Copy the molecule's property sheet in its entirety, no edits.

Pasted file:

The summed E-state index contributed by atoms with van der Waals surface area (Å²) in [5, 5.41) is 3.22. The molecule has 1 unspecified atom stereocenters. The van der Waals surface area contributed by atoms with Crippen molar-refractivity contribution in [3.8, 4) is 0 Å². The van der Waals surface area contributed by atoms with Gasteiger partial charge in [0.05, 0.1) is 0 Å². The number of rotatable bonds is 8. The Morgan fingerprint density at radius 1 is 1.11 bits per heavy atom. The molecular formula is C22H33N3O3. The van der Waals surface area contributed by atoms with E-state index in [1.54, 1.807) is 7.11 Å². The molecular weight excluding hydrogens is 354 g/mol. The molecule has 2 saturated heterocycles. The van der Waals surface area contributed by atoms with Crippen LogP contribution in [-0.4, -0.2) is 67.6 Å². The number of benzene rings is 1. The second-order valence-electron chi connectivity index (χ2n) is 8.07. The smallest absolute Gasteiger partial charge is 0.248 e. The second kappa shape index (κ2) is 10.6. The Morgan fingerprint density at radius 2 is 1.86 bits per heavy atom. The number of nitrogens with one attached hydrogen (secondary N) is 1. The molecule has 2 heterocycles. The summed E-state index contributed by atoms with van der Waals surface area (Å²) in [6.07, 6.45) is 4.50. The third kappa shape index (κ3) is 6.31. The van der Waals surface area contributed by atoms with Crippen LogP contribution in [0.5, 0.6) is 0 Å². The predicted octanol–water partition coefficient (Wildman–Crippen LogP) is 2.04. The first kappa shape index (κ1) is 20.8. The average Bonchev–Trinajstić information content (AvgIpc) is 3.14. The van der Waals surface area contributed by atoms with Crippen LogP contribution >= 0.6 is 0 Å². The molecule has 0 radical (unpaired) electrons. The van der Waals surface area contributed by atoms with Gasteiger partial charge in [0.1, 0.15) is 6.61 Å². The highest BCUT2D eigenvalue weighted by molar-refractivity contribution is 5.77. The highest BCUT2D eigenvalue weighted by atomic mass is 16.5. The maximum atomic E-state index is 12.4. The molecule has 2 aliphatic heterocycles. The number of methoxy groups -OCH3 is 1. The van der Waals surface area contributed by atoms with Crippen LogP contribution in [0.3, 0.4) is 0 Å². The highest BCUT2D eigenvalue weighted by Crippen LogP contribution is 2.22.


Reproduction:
The summed E-state index contributed by atoms with van der Waals surface area (Å²) in [5, 5.41) is 3.22. The molecule has 1 unspecified atom stereocenters. The van der Waals surface area contributed by atoms with Crippen molar-refractivity contribution in [3.8, 4) is 0 Å². The van der Waals surface area contributed by atoms with Gasteiger partial charge in [0.05, 0.1) is 0 Å². The number of rotatable bonds is 8. The Morgan fingerprint density at radius 1 is 1.11 bits per heavy atom. The molecular formula is C22H33N3O3. The van der Waals surface area contributed by atoms with E-state index in [1.54, 1.807) is 7.11 Å². The molecular weight excluding hydrogens is 354 g/mol. The molecule has 2 saturated heterocycles. The van der Waals surface area contributed by atoms with Crippen LogP contribution in [-0.4, -0.2) is 67.6 Å². The number of benzene rings is 1. The second-order valence-electron chi connectivity index (χ2n) is 8.07. The smallest absolute Gasteiger partial charge is 0.248 e. The second kappa shape index (κ2) is 10.6. The Morgan fingerprint density at radius 2 is 1.86 bits per heavy atom. The number of nitrogens with one attached hydrogen (secondary N) is 1. The molecule has 2 heterocycles. The summed E-state index contributed by atoms with van der Waals surface area (Å²) in [6.07, 6.45) is 4.50. The third kappa shape index (κ3) is 6.31. The van der Waals surface area contributed by atoms with Crippen LogP contribution in [0.5, 0.6) is 0 Å². The predicted octanol–water partition coefficient (Wildman–Crippen LogP) is 2.04. The first kappa shape index (κ1) is 20.8. The average Bonchev–Trinajstić information content (AvgIpc) is 3.14. The van der Waals surface area contributed by atoms with Crippen LogP contribution >= 0.6 is 0 Å². The molecule has 0 radical (unpaired) electrons. The van der Waals surface area contributed by atoms with Gasteiger partial charge in [0.1, 0.15) is 6.61 Å². The highest BCUT2D eigenvalue weighted by molar-refractivity contribution is 5.77. The highest BCUT2D eigenvalue weighted by atomic mass is 16.5. The maximum atomic E-state index is 12.4. The molecule has 2 aliphatic heterocycles. The number of methoxy groups -OCH3 is 1. The van der Waals surface area contributed by atoms with Crippen LogP contribution in [0.3, 0.4) is 0 Å². The highest BCUT2D eigenvalue weighted by Crippen LogP contribution is 2.22.